FEARS abound that President Emmerson Mnangagwa’s self-serving Mutapa Investment Fund project has hallmarks of how Russian state assets were sold for a song or brazenly stolen during its transition from socialism to capitalism.
Russian oligarchs made their money by snatching up valuable state assets at dirt-cheap prices.
They used various methods to grab the properties.
Sometimes oligarchs stripped their acquisitions of assets or acquired natural resources and then sold them off and shipped the money abroad.
Mnangagwa on 19 September gazetted Statutory Instrument (SI) 156 of 2023, which changed the name of the Sovereign Wealth Fund of Zimbabwe to Mutapa Investment Fund and brought 20 state-owned entities under one board.
According to the SI, entities under the Mutapa Investment Fund will be exempt from the Public Procurement and Disposal of Public Assets Act, which compels public enterprises to go through the Procurement Regulatory Authority of Zimbabwe to pay for goods and services.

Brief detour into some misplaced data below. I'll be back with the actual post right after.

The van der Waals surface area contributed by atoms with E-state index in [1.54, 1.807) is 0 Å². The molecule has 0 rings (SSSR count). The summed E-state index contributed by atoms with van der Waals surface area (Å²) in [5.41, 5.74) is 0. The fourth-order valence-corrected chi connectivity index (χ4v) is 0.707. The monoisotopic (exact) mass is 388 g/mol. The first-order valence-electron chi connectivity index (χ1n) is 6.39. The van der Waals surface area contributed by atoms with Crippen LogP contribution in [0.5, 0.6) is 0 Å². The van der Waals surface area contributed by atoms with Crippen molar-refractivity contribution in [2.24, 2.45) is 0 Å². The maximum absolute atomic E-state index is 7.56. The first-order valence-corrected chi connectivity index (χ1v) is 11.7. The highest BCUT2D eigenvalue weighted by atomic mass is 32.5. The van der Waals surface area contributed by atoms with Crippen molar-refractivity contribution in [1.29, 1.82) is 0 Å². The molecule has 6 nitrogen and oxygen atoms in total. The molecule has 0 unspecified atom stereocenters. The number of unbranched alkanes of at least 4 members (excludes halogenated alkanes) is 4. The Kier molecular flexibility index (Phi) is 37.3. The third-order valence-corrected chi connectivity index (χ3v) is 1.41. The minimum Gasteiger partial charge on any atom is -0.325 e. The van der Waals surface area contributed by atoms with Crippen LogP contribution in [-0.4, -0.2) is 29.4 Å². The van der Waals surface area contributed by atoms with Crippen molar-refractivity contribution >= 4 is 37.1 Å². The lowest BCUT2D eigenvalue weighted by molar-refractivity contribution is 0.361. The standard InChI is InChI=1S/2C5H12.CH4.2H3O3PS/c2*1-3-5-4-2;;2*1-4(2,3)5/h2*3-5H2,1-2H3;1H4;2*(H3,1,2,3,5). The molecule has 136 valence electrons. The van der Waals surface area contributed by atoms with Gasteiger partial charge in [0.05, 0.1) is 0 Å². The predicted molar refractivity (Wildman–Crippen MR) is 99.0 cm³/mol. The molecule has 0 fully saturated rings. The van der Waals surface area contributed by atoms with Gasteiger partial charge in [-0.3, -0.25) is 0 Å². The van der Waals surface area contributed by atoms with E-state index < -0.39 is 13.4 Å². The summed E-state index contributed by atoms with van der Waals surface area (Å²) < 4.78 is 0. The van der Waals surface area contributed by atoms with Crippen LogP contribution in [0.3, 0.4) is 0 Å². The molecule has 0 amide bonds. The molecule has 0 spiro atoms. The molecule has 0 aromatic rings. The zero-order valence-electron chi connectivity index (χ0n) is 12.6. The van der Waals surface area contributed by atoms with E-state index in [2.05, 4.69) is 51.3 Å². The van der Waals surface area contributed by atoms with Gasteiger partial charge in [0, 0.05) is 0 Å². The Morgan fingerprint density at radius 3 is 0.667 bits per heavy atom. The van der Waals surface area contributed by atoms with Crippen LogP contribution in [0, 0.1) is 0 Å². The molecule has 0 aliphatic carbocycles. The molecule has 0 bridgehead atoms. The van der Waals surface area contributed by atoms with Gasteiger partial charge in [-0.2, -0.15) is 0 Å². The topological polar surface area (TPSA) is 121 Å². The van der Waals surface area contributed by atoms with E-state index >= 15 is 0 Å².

The affected companies are Defold Mine, Zupco, Kuvimba Mining House, Silo Investments, National Oil Company of Zimbabwe, Cold Storage Commission Limited, PetroTrade, POSB Bank, NetOne, National Railways of Zimbabwe, TelOne, Arda Seeds, Zimbabwe Power Company, PowerTel Communications, Allied Timbers, Telecel, Air Zimbabwe, Industrial Development Corporation of Zimbabwe, Cottco and Hwange Colliery Company.
The placement of these entities under the Mutapa Investment Fund has stoked fears that the board of the fund will covertly sell assets of the parastatals to politically connected individuals with links to the ruling Zanu PF party.